Benefits of thin kerf sawmilling
'Kerf' is the thickness of the cut a saw blade makes as it passes through wood fibre when lumber is milled. The ratio of usable lumber to sawdust generated in sawmill operations has a direct relationship to kerf. Thinner kerfs yield more lumber and generate less sawdust from a given volume of wood fibre.
Thin kerf means less sawdust and more lumber from a log.
Over the past quarter century, portable, very thin kerf band sawmills capable of being operated by one or two people, have become increasingly important tools in the worldwide quest to achieve numerous environmental goals. Although the contributions of these have gone largely unheralded, the technology used and the nature of the materials they often process make them a significant asset in achieving efficient raw material utilisation, effective waste management, recycling goals and the carbon sequestration needed to minimise greenhouse gas emissions from both rural and urban forests.
The environmental advantages of thin kerf sawmilling are substantial. As just one example, US Forest Service researcher Stephen Bratkovich, has reported that typical sawmills in the US operate at about 50% efficiency in terms of lumber recovery. In a study of a pallet lumber mill in Missouri, Bratkovich demonstrated 69% efficiency for a thin kerf mill with a .050" blade cutting thin lumber.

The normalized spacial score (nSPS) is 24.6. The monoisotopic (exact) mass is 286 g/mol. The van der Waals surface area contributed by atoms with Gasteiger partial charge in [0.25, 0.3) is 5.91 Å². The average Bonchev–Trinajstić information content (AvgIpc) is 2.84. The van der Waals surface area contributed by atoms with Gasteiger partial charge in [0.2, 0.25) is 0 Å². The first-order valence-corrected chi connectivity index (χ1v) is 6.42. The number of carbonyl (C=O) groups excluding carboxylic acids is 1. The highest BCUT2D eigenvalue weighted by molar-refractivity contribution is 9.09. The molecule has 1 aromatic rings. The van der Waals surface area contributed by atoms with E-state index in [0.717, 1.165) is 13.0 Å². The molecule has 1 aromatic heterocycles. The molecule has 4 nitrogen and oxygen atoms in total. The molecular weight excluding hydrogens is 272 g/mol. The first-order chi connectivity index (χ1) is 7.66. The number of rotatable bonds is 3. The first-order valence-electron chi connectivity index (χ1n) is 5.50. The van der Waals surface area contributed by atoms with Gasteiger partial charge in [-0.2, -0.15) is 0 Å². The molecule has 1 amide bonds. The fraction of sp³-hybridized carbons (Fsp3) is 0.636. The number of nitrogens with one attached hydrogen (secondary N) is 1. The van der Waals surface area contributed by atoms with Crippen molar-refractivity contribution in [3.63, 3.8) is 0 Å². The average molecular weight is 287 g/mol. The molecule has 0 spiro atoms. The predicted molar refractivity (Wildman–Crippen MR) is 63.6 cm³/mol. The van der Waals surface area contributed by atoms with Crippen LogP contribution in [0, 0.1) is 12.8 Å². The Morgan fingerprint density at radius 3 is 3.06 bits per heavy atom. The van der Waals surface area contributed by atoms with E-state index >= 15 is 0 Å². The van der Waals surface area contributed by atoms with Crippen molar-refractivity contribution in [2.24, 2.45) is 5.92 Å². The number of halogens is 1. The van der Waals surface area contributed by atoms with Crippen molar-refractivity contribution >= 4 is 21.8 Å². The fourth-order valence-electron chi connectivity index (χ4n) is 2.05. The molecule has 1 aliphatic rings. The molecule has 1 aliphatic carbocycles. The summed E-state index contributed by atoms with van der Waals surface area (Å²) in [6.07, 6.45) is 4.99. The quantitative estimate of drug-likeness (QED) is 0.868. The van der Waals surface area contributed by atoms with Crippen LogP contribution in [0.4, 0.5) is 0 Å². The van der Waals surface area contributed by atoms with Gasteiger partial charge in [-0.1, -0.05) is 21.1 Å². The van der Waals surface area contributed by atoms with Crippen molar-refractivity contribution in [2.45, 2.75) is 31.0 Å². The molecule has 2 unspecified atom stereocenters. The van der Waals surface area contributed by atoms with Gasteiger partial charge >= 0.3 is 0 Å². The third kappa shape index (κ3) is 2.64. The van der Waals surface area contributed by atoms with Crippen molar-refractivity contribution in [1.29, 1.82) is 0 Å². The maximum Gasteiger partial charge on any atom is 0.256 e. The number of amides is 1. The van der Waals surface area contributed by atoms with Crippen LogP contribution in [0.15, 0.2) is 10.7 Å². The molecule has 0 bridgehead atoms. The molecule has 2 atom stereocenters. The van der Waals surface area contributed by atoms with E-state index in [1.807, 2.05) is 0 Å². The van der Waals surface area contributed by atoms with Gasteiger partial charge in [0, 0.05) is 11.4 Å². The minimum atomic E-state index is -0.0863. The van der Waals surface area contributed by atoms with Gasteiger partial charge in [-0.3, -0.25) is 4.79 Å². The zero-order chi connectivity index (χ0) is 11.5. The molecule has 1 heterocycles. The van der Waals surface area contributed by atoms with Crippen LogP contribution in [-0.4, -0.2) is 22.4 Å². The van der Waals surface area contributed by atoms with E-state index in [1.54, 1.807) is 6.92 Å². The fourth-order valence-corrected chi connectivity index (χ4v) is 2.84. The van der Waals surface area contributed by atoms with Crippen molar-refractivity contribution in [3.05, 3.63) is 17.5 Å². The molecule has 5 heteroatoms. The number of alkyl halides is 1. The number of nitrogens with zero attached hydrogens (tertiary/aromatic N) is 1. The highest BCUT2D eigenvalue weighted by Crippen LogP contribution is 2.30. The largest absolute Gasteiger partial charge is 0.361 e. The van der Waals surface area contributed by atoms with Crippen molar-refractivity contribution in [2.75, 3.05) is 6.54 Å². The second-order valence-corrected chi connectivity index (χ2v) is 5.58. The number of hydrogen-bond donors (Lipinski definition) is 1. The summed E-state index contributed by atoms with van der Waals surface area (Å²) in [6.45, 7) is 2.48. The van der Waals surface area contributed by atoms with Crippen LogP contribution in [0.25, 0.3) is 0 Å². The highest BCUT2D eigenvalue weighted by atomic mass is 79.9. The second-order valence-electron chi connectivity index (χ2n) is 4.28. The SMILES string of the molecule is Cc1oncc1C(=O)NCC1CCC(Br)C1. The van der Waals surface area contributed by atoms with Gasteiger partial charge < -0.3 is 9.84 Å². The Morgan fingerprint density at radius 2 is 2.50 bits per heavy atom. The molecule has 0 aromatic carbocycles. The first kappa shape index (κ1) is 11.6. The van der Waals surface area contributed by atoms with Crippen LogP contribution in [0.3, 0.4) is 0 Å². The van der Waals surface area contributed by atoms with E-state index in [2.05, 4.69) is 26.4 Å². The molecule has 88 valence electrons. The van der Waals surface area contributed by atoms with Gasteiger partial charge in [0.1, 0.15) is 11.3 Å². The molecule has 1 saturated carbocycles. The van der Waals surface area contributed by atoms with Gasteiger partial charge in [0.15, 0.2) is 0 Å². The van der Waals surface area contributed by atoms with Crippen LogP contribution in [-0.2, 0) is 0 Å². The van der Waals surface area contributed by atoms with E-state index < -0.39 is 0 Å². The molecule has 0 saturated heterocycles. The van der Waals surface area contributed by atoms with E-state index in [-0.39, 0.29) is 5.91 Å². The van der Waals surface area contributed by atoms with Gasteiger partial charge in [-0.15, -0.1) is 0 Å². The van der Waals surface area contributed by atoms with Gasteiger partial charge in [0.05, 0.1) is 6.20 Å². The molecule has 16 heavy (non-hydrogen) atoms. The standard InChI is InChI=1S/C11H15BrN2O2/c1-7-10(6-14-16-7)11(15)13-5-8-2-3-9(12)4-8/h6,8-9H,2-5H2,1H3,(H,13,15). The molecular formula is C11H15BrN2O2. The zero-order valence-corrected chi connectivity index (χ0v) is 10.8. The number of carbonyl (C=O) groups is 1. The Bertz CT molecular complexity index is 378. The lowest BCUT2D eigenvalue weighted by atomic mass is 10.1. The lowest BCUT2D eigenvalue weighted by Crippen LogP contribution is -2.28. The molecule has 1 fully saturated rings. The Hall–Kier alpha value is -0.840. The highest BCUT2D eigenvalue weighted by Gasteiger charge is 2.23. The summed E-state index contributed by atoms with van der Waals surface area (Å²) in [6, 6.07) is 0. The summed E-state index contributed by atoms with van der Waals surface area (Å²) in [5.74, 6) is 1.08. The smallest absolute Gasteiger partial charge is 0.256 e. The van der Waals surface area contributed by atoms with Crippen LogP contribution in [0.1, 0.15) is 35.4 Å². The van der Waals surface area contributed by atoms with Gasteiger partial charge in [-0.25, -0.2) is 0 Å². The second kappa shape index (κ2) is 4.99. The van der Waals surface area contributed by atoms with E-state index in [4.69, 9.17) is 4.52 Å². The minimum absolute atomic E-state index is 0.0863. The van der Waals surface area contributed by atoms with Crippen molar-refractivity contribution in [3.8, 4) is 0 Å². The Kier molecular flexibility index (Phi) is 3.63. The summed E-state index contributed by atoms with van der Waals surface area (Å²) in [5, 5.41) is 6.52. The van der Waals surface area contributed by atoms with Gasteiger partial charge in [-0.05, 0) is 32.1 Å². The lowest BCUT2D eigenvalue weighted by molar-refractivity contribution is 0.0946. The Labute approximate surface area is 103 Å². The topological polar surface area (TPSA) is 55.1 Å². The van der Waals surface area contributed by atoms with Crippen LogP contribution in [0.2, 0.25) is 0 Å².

"The US annual cut of timber for lumber products is equivalent to approximately 240 million trees," Bratkovich writes. "We could save the equivalent of 69 million trees annually if our recovery efficiency improved from 50% to 70% in our primary processing industry." Those unharvested trees, according to Bratkovich, would continue to absorb about
900 000 tons of carbon dioxide and produce about 650 000 tons of oxygen each year as they grow1. Similar studies at sawmills in other places, including Russia, have produced like findings.
In recent decades, the increased sawmill efficiency has become widely available through the development of portable thin kerf band sawmills, first introduced to the public on a commercial basis about 25 years ago. Initially they were regarded as being little more than 'hobby saws.'
Today, this technology is being used to produce large quantities of lumber from fibre that would have been either completely wasted or under-utilised. One manufacturer alone, Wood-Mizer, reports it has sold more than 30 000 units over the past 25 years. The company has units operating in nearly every lumber-producing country in the world.
Published in August 2010